Representing the supply side of the economics debate is legislation. There is a lot talked about ‘laws and rules from Brussels’ but people seem to find it hard to point to one they dislike. In part this is because most EU related legislation does not impact on our daily lives (like the way crisps have to say ‘beef flavour’ as they contain no beef). It’s worth remembering that the EU is a diverse area in terms of law. In some countries abortion is illegal while in others prostitution is legal. In some you can smoke pot while in others you cannot smoke cigarettes in public places. Much of the legislation relating to the EU is simply trade regulation. These rules are similar to the rules found in a sporting event. If you want to play the game you have to follow the rules. China, the US and all other countries have to follow EU rules to trade in the EU and yet have no vote. Outside of the EU we would still have to obey them when we traded and our compliance would form part of any negotiation. Minford and crew are clear though on which laws they would scrap – these mostly relate to workers rights and consumer protection (supply side constraints). The less radical elements in the leave camp are more coy.
Finally we come to migration. Free movement of people is an essential element of free trade. Labour and lemonade are no different in that respect. The UK has control of its borders, it is not part of Schengen, but it is true that if a Polish person wants to come to the UK to work, or a British citizen wishes to work in Paris they are free to do so. Benefits are a different matter and there is no automatic right to them (http://www.bbc.co.uk/news/world-europe-25134521). Of course if the benefits policy is not firm enough the UK Government is free to tighten it. A government simply has to treat all people equally – there is no requirement for it to be generous. We have a little more control on immigration being outside of Schengen, as anyone travelling in and out if the UK will notice. On a recent trip to Britany I was intrigued that I drove on to the Eurostar at Folkestone and drove off and on to the motorway at Calais with just a friendly wave. On the return though I was stopped, passports and names were checked, and it felt much more like ‘returning from abroad’. People’s concerns about immigration have been fanned by various vested interests. The evidence is clear that EU migration makes a positive impact on the UK economy – they give more than they take (https://www.ucl.ac.uk/news/news-articles/1114/051114-economic-impact-EU-immigration). With unemployment at a record low (http://www.bbc.co.uk/news/business-35594650) it is hard to see how employment would be positively affected by a reduction in immigration. It is true that a more constricted labour market would see wages rise. Less people going for the same number of jobs will push up wages but at the same time it will reduce productivity and drive inflation. Minford again has solutions for this – strip away workers’ rights etc. but the leave campaign do not provide much more by way of analysis. In addition the Norwegian model requires us to allow migration in its present form; in fact Norway, Switzerland and Iceland are all members of Schengen. The economy is benefiting positively from the present situation and so it is hard to see on what grounds, other than a petty form of racism, people would wish to restrict migration?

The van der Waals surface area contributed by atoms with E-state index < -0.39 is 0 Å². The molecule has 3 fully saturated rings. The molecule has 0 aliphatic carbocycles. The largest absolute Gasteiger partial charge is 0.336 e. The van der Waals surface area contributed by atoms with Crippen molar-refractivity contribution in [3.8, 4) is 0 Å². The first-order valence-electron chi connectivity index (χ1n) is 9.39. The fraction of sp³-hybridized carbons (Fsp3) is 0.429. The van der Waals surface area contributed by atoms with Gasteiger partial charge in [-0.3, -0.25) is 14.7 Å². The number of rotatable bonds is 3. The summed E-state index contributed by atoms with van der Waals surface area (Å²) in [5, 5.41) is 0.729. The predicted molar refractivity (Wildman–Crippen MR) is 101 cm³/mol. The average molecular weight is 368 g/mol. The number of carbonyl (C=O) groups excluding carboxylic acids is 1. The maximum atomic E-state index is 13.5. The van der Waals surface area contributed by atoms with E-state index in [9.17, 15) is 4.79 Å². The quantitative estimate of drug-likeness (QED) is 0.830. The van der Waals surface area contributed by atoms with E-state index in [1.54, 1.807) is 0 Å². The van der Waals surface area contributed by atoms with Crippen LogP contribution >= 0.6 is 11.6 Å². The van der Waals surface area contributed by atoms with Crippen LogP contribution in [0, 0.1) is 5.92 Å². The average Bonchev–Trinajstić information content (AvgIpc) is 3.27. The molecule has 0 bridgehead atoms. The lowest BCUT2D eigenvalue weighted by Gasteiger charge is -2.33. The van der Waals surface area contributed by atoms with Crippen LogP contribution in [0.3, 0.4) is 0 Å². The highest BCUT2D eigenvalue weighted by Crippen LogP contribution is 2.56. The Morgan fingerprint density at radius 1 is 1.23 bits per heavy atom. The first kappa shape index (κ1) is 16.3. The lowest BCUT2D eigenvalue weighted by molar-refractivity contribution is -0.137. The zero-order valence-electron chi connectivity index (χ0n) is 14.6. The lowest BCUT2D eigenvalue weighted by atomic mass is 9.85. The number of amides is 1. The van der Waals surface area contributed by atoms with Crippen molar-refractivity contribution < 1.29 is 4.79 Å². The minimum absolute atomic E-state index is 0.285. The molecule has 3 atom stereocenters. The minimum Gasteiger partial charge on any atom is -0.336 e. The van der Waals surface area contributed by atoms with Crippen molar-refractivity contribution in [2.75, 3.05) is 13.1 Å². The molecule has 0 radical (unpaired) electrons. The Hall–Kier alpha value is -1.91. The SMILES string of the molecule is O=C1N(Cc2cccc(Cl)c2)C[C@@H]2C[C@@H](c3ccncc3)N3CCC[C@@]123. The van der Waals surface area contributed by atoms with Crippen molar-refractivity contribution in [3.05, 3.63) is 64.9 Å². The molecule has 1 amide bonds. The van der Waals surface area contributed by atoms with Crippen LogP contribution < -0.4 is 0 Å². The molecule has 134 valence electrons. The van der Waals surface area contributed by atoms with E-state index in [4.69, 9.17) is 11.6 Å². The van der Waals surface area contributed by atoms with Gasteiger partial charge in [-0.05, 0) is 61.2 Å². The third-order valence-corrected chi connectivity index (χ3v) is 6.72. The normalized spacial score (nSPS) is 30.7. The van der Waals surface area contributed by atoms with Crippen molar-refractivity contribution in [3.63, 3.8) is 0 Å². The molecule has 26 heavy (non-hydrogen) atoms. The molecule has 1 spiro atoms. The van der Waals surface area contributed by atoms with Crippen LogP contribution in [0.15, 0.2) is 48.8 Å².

The remain camp have certainly thrown some startling figures around and this could be described as a campaign based on fear, but it is hard to see how else the argument can be made. The leave camp has provided, Minford the exception, no model of how the UK will function. This vacuum has to be filled by data from the remain group and inevitably that does not paint leave in a good light. If the leave camp were open and honest about their model, assuming they follow Minford, or were clear about their preferred choice (Norway ‘with a, b and c’ changed for example) there could be a debate. Instead leave simply seem to produce a string of soundbites and clichés. The remain message seems clear: remain, influence, grow, develop, shape. Leave is far harder to call; on the one had insular and protectionist (British this for British that) and on the other rampant Minfordian free trade with open borders, unrestricted trade and imports and few workers’ rights.